Four years ago, the legend of Rally Cat was born in St. Louis.
On Aug. 9, 2017, a kitten ran onto the field during a game between the host St. Louis Cardinals and the Kansas City Royals at Busch Stadium. After a groundskeeper picked up the kitty and ran off the field (while being scratched and bitten), Yadier Molina hit a grand slam on the next pitch, lifting the Cards to an 8-5 victory in a contest that would be known as “The Rally Cat Game.”
Today, ESPN.com explores the legend in a fun presentation that includes a story by senior writer Elizabeth Merrill and an animated short video done from the perspective of the cat, with narration by Stephen A. Smith (see above).
As Merrill reports, the cat would wind up captivating the city – and what happened afterward to the cat is a wild story in itself.
Merrill and Rayna Banks, ESPN senior managing producer, talked with Front Row:
What made you decide to want to tell this story?
Merrill: I used to live in Kansas City, and I still watch most Royals’ games. (Believe me, it’s not easy). So four years ago, I saw the cat run onto the field as it was happening live, and it was such a bizarre event, a this-stuff-only-happens-to-the-Royals moment. And I always wondered what happened to the cat.
Banks: Once I learned about Liz Merrill’s story about Rally Cat, I knew someone needed to produce a companion video. It had all the ingredients: a moment-in-time and whatever-happened-to story that involved a kitten running onto the field during a baseball game. For a sport that has a long history of superstition, it was a fascinating turn of events. Rally Cat became a local legend. The more I heard about the reporting Liz had done, I felt like it was a no-brainer.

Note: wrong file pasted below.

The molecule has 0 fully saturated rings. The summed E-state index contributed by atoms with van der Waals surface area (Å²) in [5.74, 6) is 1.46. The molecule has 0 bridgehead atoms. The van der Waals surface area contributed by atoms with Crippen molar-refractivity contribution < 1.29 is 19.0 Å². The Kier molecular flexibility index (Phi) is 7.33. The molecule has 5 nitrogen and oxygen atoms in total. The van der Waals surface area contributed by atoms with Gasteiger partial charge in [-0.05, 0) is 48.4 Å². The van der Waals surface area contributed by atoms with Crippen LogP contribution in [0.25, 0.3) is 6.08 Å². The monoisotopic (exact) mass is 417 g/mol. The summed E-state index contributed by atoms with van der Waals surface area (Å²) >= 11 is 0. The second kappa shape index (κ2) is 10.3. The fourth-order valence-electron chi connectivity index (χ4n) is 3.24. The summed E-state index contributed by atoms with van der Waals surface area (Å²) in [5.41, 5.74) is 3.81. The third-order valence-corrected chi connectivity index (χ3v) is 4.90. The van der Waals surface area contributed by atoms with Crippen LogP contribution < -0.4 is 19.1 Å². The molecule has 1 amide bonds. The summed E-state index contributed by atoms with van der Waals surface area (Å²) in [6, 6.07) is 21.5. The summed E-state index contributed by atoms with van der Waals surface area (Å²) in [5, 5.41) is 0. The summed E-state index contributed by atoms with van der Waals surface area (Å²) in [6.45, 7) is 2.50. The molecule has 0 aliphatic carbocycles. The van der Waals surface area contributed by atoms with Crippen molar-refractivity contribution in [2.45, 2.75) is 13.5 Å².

What was the thought process that went into how it’s being presented?
Banks: Though this story is out of our investigative/news lane, I knew our group could deliver. We had three weeks until the story was set to post. Right away, I emailed the pitch to producer Greg Amante without saying a word. We immediately discovered we were thinking the same thing: The story needed to be animated and told from the cat’s perspective. Aside from having limited video and video restrictions online, we wanted to have fun with it. It was important to us to be complementary to Liz’s story and produce a piece that could live on all shows and platforms. From there, Greg connected with Liz and started writing.
Where did the idea of having Stephen A voice the video come from? Was it difficult to convince him?
Banks: Just as Greg and I were on the same page with how the story should be told, we both had Stephen A. at the top of our list. Stephen A. is always talking, sharing his opinion on anything thrown his way, so why wouldn’t he want to join in? We also felt that Stephen A.’s on-air personality and swagger matched that of our cat. I emailed Dave Roberts [Senior Vice President, Production] to see if this is something Stephen A. would be interested in doing.
He hooked me up with coordinating producer Tom DeCorte, who replied simply saying, ‘We can figure out a way to get this done.’ He was in. With the help of [producer] James Dunn and others on his team, Stephen A. tracked between First Take and Stephen A’s World. And, of course, Stephen A. was a true pro and nailed it in one take.
Who else was involved in making this happen?
Banks: We animated this story in-house with the very talented [lead video editors] Rob McNicholas and Jessica Yong. They were part of our brainstorming and storyboarding from Day One and did a tremendous job of running with our ideas and bringing their own to the table. We worked closely with [coordinating video editor] AJ Irish in edit and [coordinating audio design editor] Ray Palagy in sound design to perfect our post-production elements.
Was there something funny or memorable that didn’t make it into the piece?
Merrill: I spent more than an hour on a Friday night with a very passionate TNR (Trap-Neuter-Return) person who had a hunch that some cats she trapped in Busch Gardens a few years earlier were related to Rally Cat, so I briefly explored the world of cat DNA testing – yes, it exists. The technology to determine parentage isn’t there yet. But it’s coming soon.